Running time: 119 mins (approx)
Certification (UK): 18
UK release date: 13th November 2009
Watched on Sky+ Tuesday 14th December 2010.
PLEASE NOTE: THERE MAY BE SPOILERS IN THIS REVIEW.
NOTE: Black and White and in German with subtitles… Turn back now if you can’t deal with subtitles and/or Black and White movies.
Film critic Mark Kermode describes this as “A subtitled black and white film about precision anxiety.” Personally, I’m still undecided about it. Maybe I haven’t watched enough films yet, but I feel there’s something I’m missing here. This film has had a lot of praise, even winning the Palm D’Or at Cannes, but I’m struggling to see why. I’m sure there’s someone out there who can explain it to me. But I digress, here’s a brief summary before I tell you my thoughts (summary haters please guard the Baron’s cabbage patch while I write the next paragraph).
It is Germany in 1913, just before the outbreak of World War I. The setting is a small village in northern Germany, a place where the rather straight-laced residents are about to suffer several unfortunate and mystifying events. First off an accident which results in a serious injury to the village doctor has everyone baffled. Then the son of the Baron, who owns much of the land around the village, is kidnapped and beaten by persons unknown. And there are several other events that occur throughout the film, some of which are explained, but others that remain a mystery. I really cant add much more, there are relationship issues involving the doctor and a bit of a burgeoning love story between the teacher (and narrator), and the nanny employed by the Baroness, Eva, but I guess that’s all I can say about the plot without giving too much away.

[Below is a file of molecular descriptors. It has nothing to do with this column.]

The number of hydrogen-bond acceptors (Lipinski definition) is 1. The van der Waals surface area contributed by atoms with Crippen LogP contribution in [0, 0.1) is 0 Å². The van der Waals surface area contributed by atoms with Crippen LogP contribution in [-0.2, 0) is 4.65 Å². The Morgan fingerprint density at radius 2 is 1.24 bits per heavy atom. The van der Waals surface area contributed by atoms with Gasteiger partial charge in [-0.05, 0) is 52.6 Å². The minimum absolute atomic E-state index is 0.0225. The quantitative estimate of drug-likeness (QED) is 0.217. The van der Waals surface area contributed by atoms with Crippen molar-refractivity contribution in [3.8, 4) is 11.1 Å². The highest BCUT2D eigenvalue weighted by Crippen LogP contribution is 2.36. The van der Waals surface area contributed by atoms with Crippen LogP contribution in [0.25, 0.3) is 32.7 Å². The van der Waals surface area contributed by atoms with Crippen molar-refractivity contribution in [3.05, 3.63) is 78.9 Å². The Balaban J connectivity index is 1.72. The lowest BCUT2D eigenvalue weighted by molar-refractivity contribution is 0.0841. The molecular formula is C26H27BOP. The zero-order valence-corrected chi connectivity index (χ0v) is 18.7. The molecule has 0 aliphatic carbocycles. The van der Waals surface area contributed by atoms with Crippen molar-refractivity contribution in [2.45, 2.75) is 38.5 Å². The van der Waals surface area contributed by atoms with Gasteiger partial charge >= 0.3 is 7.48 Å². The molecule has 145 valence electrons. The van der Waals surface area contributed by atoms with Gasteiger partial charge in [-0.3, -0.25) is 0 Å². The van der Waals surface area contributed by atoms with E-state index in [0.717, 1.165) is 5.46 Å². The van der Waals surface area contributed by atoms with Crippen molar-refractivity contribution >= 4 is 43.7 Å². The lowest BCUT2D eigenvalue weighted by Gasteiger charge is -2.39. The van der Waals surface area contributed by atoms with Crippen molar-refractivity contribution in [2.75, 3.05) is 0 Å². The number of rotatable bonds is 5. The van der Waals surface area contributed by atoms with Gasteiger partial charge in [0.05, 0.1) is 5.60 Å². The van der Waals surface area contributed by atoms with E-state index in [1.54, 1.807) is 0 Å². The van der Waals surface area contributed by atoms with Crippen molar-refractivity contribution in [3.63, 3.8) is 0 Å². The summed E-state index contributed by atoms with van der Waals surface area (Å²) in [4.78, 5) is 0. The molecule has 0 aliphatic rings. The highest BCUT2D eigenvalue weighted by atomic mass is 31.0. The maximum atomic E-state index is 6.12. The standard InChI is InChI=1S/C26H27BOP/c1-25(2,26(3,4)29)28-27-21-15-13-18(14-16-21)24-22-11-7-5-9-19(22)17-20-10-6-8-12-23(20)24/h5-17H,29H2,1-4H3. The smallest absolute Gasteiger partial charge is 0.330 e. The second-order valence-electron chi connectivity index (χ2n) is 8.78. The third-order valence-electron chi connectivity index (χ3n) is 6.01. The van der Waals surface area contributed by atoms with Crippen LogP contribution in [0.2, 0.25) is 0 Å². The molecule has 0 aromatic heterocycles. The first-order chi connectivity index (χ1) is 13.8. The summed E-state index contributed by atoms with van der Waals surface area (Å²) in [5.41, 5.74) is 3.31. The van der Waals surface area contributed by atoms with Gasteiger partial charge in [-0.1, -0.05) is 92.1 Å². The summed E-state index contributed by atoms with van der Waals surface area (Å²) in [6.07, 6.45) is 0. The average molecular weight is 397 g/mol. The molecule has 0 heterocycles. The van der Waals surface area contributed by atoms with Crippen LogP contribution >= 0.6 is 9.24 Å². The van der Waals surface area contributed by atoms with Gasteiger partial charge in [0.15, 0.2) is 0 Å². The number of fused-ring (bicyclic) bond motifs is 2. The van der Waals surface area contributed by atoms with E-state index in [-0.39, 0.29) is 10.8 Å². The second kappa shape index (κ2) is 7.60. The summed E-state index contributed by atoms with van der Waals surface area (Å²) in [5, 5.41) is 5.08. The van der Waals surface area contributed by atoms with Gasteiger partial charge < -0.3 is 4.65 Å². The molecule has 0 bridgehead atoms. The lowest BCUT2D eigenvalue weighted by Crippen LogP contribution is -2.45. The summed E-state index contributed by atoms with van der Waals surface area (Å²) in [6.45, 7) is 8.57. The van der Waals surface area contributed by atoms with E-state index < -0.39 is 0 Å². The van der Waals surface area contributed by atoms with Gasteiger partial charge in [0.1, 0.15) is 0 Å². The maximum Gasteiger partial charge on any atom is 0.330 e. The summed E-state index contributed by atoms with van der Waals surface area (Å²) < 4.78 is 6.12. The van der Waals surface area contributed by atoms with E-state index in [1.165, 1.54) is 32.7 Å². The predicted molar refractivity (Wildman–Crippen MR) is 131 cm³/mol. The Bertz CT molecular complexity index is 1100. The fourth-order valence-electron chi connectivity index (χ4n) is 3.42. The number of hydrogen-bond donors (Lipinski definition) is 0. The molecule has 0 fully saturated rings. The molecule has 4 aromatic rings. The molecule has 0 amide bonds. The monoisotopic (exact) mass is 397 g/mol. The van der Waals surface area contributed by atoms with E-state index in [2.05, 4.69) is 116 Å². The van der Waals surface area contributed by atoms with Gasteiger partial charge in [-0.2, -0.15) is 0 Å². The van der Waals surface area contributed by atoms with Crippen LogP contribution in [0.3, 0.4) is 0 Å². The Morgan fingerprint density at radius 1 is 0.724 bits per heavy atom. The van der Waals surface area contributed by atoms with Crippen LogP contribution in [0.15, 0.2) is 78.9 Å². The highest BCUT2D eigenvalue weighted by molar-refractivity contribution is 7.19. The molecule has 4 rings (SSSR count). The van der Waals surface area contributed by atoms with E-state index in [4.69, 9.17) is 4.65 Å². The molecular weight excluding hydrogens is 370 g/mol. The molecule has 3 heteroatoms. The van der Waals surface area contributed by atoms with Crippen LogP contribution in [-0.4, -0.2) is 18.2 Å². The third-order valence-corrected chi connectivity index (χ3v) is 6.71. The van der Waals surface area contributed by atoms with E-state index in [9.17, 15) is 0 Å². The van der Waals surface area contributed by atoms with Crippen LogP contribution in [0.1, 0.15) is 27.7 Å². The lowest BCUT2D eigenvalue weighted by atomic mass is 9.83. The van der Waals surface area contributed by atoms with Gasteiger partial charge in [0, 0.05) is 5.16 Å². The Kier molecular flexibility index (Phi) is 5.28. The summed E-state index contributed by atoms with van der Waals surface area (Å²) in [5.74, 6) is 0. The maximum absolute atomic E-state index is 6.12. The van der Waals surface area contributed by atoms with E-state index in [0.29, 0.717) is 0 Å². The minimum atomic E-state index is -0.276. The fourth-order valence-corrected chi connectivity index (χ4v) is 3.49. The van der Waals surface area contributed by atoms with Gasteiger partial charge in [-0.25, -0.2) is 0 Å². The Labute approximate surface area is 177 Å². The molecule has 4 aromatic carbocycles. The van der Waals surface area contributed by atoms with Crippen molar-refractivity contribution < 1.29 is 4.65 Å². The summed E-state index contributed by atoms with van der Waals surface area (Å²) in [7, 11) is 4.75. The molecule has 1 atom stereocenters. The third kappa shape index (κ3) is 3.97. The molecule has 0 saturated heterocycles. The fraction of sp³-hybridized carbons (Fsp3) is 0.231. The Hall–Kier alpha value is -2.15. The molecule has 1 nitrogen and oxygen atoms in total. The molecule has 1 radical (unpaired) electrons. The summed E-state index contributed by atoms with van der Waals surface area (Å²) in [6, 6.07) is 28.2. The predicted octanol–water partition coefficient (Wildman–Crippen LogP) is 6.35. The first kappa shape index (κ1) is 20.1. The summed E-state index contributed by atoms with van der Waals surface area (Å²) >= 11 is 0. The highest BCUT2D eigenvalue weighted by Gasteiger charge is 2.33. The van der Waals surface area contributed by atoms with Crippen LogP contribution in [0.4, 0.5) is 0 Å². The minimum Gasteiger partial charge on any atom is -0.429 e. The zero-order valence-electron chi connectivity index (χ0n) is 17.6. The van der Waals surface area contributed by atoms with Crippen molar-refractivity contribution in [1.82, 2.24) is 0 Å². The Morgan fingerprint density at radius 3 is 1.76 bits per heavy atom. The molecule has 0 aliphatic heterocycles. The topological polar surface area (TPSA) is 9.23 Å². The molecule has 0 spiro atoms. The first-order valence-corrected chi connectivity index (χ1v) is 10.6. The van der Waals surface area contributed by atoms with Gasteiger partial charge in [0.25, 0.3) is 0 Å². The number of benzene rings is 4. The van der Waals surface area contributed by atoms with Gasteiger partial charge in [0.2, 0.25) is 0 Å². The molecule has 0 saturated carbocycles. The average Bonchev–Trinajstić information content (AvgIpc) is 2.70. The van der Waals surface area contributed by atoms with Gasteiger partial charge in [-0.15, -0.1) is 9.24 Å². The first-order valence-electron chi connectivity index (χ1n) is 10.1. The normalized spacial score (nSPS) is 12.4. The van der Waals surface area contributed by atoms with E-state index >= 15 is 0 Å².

Whilst watching the film I have the impression that the children maybe know something about the trouble in the village, but none of them are letting on. I guess it’s deliberately left open to interpretation. Decent performances from all of the cast, in particular; Christian Friedel as The School Teacher, Leonie Benesch as Eva, Burghart Klaußner was particularly good as The Pastor and Maria-Victoria Dragus as Klara.
I feel a bit bad that I cannot give a higher score, I did want to like this film but it just didn’t do anything for me. There are many out there, I’m sure, who totally get this one and I bow to your superior film knowledge. Maybe I will re-visit this one in years to come and see the critically acclaimed film I am supposed to. For now, only recommended for those who get it… But I guess you won’t know that until you’ve seen it.
My score: 6.2/10
IMDb Page: http://uk.imdb.com/title/tt1149362/
Official Site: http://www.sonyclassics.com/thewhiteribbon/